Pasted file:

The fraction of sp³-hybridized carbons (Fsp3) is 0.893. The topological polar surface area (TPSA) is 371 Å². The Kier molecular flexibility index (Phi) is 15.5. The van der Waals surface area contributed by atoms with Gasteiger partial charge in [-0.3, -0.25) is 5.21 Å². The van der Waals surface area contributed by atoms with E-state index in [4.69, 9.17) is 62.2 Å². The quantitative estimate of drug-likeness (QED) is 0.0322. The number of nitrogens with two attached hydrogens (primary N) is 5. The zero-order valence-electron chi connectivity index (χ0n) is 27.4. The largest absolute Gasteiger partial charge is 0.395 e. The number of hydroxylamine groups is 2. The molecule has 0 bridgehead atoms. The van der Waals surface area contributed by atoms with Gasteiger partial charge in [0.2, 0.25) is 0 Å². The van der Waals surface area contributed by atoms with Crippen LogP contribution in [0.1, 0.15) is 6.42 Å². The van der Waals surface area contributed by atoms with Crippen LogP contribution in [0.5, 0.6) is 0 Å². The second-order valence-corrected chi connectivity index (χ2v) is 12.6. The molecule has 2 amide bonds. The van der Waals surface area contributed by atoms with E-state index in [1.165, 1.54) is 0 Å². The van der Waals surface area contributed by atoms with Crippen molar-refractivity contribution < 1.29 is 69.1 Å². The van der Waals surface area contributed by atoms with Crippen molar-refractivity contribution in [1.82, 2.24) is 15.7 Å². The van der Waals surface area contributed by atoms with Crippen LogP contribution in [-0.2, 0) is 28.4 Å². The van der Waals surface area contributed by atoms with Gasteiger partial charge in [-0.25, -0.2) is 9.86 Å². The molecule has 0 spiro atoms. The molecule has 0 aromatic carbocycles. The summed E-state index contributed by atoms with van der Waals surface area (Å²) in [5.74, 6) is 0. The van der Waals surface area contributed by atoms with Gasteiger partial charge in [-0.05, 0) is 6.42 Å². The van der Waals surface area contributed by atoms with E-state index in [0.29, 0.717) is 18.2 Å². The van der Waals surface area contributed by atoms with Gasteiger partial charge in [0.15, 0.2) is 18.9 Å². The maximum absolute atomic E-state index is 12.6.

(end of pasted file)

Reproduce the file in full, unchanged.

The fraction of sp³-hybridized carbons (Fsp3) is 0.893. The topological polar surface area (TPSA) is 371 Å². The Kier molecular flexibility index (Phi) is 15.5. The van der Waals surface area contributed by atoms with Gasteiger partial charge in [-0.3, -0.25) is 5.21 Å². The van der Waals surface area contributed by atoms with E-state index in [4.69, 9.17) is 62.2 Å². The quantitative estimate of drug-likeness (QED) is 0.0322. The number of nitrogens with two attached hydrogens (primary N) is 5. The zero-order valence-electron chi connectivity index (χ0n) is 27.4. The largest absolute Gasteiger partial charge is 0.395 e. The number of hydroxylamine groups is 2. The molecule has 0 bridgehead atoms. The van der Waals surface area contributed by atoms with Gasteiger partial charge in [0.2, 0.25) is 0 Å². The van der Waals surface area contributed by atoms with Crippen LogP contribution in [0.1, 0.15) is 6.42 Å². The van der Waals surface area contributed by atoms with Crippen LogP contribution in [0.5, 0.6) is 0 Å². The second-order valence-corrected chi connectivity index (χ2v) is 12.6. The molecule has 2 amide bonds. The van der Waals surface area contributed by atoms with E-state index in [1.165, 1.54) is 0 Å². The van der Waals surface area contributed by atoms with Crippen molar-refractivity contribution < 1.29 is 69.1 Å². The van der Waals surface area contributed by atoms with Crippen molar-refractivity contribution in [1.82, 2.24) is 15.7 Å². The van der Waals surface area contributed by atoms with Crippen LogP contribution in [-0.2, 0) is 28.4 Å². The van der Waals surface area contributed by atoms with Gasteiger partial charge in [-0.25, -0.2) is 9.86 Å². The molecule has 0 spiro atoms. The molecule has 0 aromatic carbocycles. The summed E-state index contributed by atoms with van der Waals surface area (Å²) in [5.74, 6) is 0. The van der Waals surface area contributed by atoms with Gasteiger partial charge in [-0.05, 0) is 6.42 Å². The van der Waals surface area contributed by atoms with E-state index in [0.29, 0.717) is 18.2 Å². The van der Waals surface area contributed by atoms with Gasteiger partial charge in [0.15, 0.2) is 18.9 Å². The maximum absolute atomic E-state index is 12.6.